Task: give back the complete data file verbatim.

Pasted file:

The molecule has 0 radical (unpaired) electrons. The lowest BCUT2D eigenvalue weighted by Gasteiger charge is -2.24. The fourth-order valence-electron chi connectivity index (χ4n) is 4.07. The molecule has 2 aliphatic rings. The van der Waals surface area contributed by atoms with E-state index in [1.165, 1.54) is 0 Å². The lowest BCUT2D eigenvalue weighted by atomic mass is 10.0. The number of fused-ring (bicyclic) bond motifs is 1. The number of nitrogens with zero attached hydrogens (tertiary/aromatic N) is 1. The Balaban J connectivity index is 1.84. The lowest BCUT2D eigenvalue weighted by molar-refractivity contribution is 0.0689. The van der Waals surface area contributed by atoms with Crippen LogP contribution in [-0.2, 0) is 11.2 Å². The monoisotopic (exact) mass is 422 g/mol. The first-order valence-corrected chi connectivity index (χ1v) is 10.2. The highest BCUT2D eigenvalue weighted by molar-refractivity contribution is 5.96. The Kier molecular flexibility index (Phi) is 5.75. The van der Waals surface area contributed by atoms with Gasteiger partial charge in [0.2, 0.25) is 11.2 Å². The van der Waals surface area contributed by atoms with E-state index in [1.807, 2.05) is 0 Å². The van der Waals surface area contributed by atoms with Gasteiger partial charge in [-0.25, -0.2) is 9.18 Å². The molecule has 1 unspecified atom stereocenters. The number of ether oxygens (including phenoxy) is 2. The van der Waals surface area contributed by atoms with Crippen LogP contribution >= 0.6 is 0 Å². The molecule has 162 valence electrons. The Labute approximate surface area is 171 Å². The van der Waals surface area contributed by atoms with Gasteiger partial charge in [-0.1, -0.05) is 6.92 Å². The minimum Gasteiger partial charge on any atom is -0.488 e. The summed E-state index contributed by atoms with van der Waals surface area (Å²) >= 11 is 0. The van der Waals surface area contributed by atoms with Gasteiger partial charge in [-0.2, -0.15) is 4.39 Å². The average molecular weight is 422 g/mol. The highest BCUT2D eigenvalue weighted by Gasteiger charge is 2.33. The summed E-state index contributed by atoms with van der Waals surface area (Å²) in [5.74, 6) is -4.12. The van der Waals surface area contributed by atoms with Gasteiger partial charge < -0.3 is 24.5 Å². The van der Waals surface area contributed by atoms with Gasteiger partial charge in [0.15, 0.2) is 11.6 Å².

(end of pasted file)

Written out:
The molecule has 0 radical (unpaired) electrons. The lowest BCUT2D eigenvalue weighted by Gasteiger charge is -2.24. The fourth-order valence-electron chi connectivity index (χ4n) is 4.07. The molecule has 2 aliphatic rings. The van der Waals surface area contributed by atoms with E-state index in [1.165, 1.54) is 0 Å². The lowest BCUT2D eigenvalue weighted by atomic mass is 10.0. The number of fused-ring (bicyclic) bond motifs is 1. The number of nitrogens with zero attached hydrogens (tertiary/aromatic N) is 1. The Balaban J connectivity index is 1.84. The lowest BCUT2D eigenvalue weighted by molar-refractivity contribution is 0.0689. The van der Waals surface area contributed by atoms with Crippen LogP contribution in [-0.2, 0) is 11.2 Å². The monoisotopic (exact) mass is 422 g/mol. The first-order valence-corrected chi connectivity index (χ1v) is 10.2. The highest BCUT2D eigenvalue weighted by molar-refractivity contribution is 5.96. The Kier molecular flexibility index (Phi) is 5.75. The van der Waals surface area contributed by atoms with Gasteiger partial charge in [0.2, 0.25) is 11.2 Å². The van der Waals surface area contributed by atoms with E-state index in [1.807, 2.05) is 0 Å². The van der Waals surface area contributed by atoms with Gasteiger partial charge in [-0.25, -0.2) is 9.18 Å². The molecule has 1 unspecified atom stereocenters. The number of ether oxygens (including phenoxy) is 2. The van der Waals surface area contributed by atoms with Crippen LogP contribution >= 0.6 is 0 Å². The molecule has 162 valence electrons. The Labute approximate surface area is 171 Å². The van der Waals surface area contributed by atoms with Gasteiger partial charge in [-0.1, -0.05) is 6.92 Å². The minimum Gasteiger partial charge on any atom is -0.488 e. The summed E-state index contributed by atoms with van der Waals surface area (Å²) >= 11 is 0. The van der Waals surface area contributed by atoms with Gasteiger partial charge in [-0.2, -0.15) is 4.39 Å². The average molecular weight is 422 g/mol. The highest BCUT2D eigenvalue weighted by Gasteiger charge is 2.33. The summed E-state index contributed by atoms with van der Waals surface area (Å²) in [5.74, 6) is -4.12. The van der Waals surface area contributed by atoms with Gasteiger partial charge < -0.3 is 24.5 Å². The van der Waals surface area contributed by atoms with Gasteiger partial charge in [0.15, 0.2) is 11.6 Å².